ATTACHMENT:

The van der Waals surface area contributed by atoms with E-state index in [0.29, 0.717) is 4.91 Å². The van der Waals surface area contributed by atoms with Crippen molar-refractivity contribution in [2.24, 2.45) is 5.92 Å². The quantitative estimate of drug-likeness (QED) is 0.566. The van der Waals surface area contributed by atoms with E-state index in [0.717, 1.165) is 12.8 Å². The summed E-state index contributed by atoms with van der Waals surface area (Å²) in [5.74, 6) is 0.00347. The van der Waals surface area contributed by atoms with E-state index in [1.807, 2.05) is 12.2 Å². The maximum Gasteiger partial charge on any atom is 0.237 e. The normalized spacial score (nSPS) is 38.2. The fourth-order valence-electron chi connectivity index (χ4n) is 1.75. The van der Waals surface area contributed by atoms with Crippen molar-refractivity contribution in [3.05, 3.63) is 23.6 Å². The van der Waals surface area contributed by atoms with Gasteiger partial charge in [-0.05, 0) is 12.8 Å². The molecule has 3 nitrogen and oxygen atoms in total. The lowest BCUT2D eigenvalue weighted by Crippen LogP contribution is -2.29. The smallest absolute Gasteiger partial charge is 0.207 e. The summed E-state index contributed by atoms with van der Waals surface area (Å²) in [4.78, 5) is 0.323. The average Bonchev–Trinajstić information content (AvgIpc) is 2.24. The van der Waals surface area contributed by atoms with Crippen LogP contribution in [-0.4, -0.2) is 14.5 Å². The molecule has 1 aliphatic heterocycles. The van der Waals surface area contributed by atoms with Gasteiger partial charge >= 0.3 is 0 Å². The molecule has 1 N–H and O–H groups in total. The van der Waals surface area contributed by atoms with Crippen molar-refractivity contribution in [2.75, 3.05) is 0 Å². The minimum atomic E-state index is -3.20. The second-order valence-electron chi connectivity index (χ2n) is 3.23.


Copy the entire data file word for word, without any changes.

The van der Waals surface area contributed by atoms with E-state index in [0.29, 0.717) is 4.91 Å². The van der Waals surface area contributed by atoms with Crippen molar-refractivity contribution in [2.24, 2.45) is 5.92 Å². The quantitative estimate of drug-likeness (QED) is 0.566. The van der Waals surface area contributed by atoms with E-state index in [0.717, 1.165) is 12.8 Å². The summed E-state index contributed by atoms with van der Waals surface area (Å²) in [5.74, 6) is 0.00347. The van der Waals surface area contributed by atoms with E-state index in [1.807, 2.05) is 12.2 Å². The maximum Gasteiger partial charge on any atom is 0.237 e. The normalized spacial score (nSPS) is 38.2. The fourth-order valence-electron chi connectivity index (χ4n) is 1.75. The van der Waals surface area contributed by atoms with Crippen molar-refractivity contribution in [3.05, 3.63) is 23.6 Å². The van der Waals surface area contributed by atoms with Gasteiger partial charge in [-0.05, 0) is 12.8 Å². The molecule has 3 nitrogen and oxygen atoms in total. The lowest BCUT2D eigenvalue weighted by Crippen LogP contribution is -2.29. The smallest absolute Gasteiger partial charge is 0.207 e. The summed E-state index contributed by atoms with van der Waals surface area (Å²) in [4.78, 5) is 0.323. The average Bonchev–Trinajstić information content (AvgIpc) is 2.24. The van der Waals surface area contributed by atoms with Crippen LogP contribution in [-0.4, -0.2) is 14.5 Å². The molecule has 1 aliphatic heterocycles. The van der Waals surface area contributed by atoms with Gasteiger partial charge >= 0.3 is 0 Å². The molecule has 1 N–H and O–H groups in total. The van der Waals surface area contributed by atoms with Crippen molar-refractivity contribution in [2.75, 3.05) is 0 Å². The minimum atomic E-state index is -3.20. The second-order valence-electron chi connectivity index (χ2n) is 3.23.